Cover Feature

New Organs

Martin Ott Pipe Organ Company, Inc., St. Louis, Missouri

First United Methodist Church, Jackson, Michigan

From the organ builder:

In 1996, I was contacted by the First United Methodist Church in Jackson,
Michigan about their desire to hear and examine one of our instruments. We
arranged to meet with representatives of their organ study committee and
consultant Dr. Albert Bolitho at St. John's Lutheran Church in Decatur,
Illinois, where we had just finished the installation of a three-manual organ.
A few weeks later, I was invited to come to Jackson and inspect their 1922
Austin organ. It became apparent that multiple repairs in recent years had not
prevented the ongoing decay of this instrument and that it was doomed to fail
within a short time. The organ study committee engaged in many lengthy
discussions and much soul searching before determining that their organ must be
replaced. Subsequently, I was asked to prepare a proposal for a new instrument.
Further study by the committee brought about a recommendation to the
congregation for a renovation of the church sanctuary and chancel in order to
enhance their worship space and provide an optimum setting for the proposed new
organ. On November 22, 1998, my firm received the commission to build a new
organ for the First United Methodist Church.

1. Casework

The free-standing organ case is based on classic European design and
complements the existing Gothic Revival architecture of the 1870 sanctuary.
This attractive neo-Gothic styled organ case, made out of stained oak,
complements the furnishings of the sanctuary. The case blends and focuses the
organ sound into the room. The Violon 16' and Principal 8' pipes, made from
polished tin, are located in the fa?ßade. The height of the tallest pipe in the
fa?ßade is approximately 20 feet. The Great and Pedal divisions are unenclosed
while the Swell and Choir divisions are under expression. The Great and Pedal
divisions are at the same elevation as the fa?ßade pipes. The Choir division is
located below the fa?ßade pipes of the Great division and behind the ornamental
grillework. The Swell is at the same elevation as the Great and sits behind in
its own case, flanked by the larger tin pipes of the Pedal.

2. Wind Chests

Slider chests were used for the entire organ, except for the offset chests.
Slider chests provide a cohesive sound because all pipes of the same pitch
stand above the same wind channel. Since these pipes are from different stops,
but are receiving the same wind, they are able to blend and enhance the ensemble
of the instrument. Because a choir has many voices that blend into tone sound,
church music (i.e., hymn singing, choral anthems) requires an instrument that
enhances a blending of the human voice. The slider wind chests complement
choral and congregational singing.

3. Action

The organ primarily uses electric pull-down action. Some of the larger pipe
ranks are located on offset wind chests and use electro-pneumatic action.

4. Console

The console features French-style curved terraced stop jambs in cherry wood;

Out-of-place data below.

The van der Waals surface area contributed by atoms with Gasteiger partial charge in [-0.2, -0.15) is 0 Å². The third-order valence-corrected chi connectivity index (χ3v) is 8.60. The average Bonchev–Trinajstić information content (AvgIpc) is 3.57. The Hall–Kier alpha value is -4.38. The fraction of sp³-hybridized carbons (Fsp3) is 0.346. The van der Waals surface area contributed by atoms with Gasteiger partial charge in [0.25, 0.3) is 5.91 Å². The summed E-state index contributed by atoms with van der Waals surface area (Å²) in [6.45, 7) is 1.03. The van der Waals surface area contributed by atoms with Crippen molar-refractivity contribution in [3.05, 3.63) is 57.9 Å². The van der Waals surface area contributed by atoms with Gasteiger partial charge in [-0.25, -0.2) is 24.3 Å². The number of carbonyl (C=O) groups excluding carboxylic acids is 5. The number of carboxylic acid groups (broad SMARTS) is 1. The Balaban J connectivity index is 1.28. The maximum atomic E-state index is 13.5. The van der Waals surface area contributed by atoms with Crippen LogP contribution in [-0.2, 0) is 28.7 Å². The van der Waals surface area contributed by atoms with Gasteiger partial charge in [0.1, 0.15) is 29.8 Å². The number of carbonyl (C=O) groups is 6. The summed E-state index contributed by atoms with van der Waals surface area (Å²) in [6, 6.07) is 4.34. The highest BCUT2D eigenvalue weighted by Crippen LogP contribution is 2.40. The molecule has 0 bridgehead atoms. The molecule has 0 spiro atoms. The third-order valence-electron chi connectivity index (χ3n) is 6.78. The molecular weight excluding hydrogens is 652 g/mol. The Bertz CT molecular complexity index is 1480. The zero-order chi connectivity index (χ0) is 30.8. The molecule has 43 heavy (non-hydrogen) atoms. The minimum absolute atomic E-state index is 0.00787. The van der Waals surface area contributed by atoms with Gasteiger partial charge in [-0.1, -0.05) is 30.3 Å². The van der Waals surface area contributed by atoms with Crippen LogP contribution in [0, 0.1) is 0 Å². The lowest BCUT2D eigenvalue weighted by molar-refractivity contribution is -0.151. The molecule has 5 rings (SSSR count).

it is detached from the main organ case and is movable, providing flexibility
in various arrangements of the choir and instrumentalists. The solid state,
multi-level combination action allows different organists to save their stop
combinations in separate "file folders." The console has a MIDI
interface connection. This interface can record a player's performance and give
an authentic playback as well as preserve important performances. This, too, is
also an aid for the organist in deciding the registration.

5. Tonal Design

The organ is designed to lead congregational singing, accompany the choirs,
and play the various styles of organ literature. All four pipe families
(principal, flute, string and reed) are well represented. The Great division,
with its grand principal chorus, is the foundation of the entire instrument.
The Swell division, in French style, gives a romantic attribute to the
instrument, while the Choir division provides softer accompanying stops and
solo voices. A stop of special note is the Choir's 11/7' Septime, which adds an
interesting color not available on most organs. The Dolce Celeste 8' from the
previous Austin organ was retained in the Choir.

The reed family is well represented. The Festival Trumpet 8' is mounted
horizontally to project the sound to the congregation and is the strongest reed
in the organ. The Trumpet 16' and 8' on the Great are designed to blend with
the Great principal chorus. The Swell reeds are built in the French Romantic
style. They provide color but do not stand out as much as the festival Trumpet.
The bold Krummhorn 8' and lush English Horn 8' of the Choir division are solo
stops and can be used to highlight a melody. The harmonic flutes in the Swell,
one made of cherry wood and the other in tin, provide an interesting tonal
color. Harmonic pipes are purposely overblown so that the pitch sounds an
octave higher than normal. This produces a clear, transparent sound, similar to
a transverse flute.

The Pedal and Swell divisions were installed early in 2002. The main case,
containing the Great and Choir divisions, was shipped and installed in August
of 2002. Voicing of the instrument was completed in November 2002.

The following people participated in the building of this organ:

Alexander I. Bronitsky

William Dunaway

Hans-Ulrich Erbsl??h

Eileen Gay

Donna Hodges

Alex D. Leshchenko

Richard Murphy

Earl C. Naylor

Martin Ott

Sascha Ott

Jeff Spitler.

We wish to express our gratitude to Timothy Meunier, director of music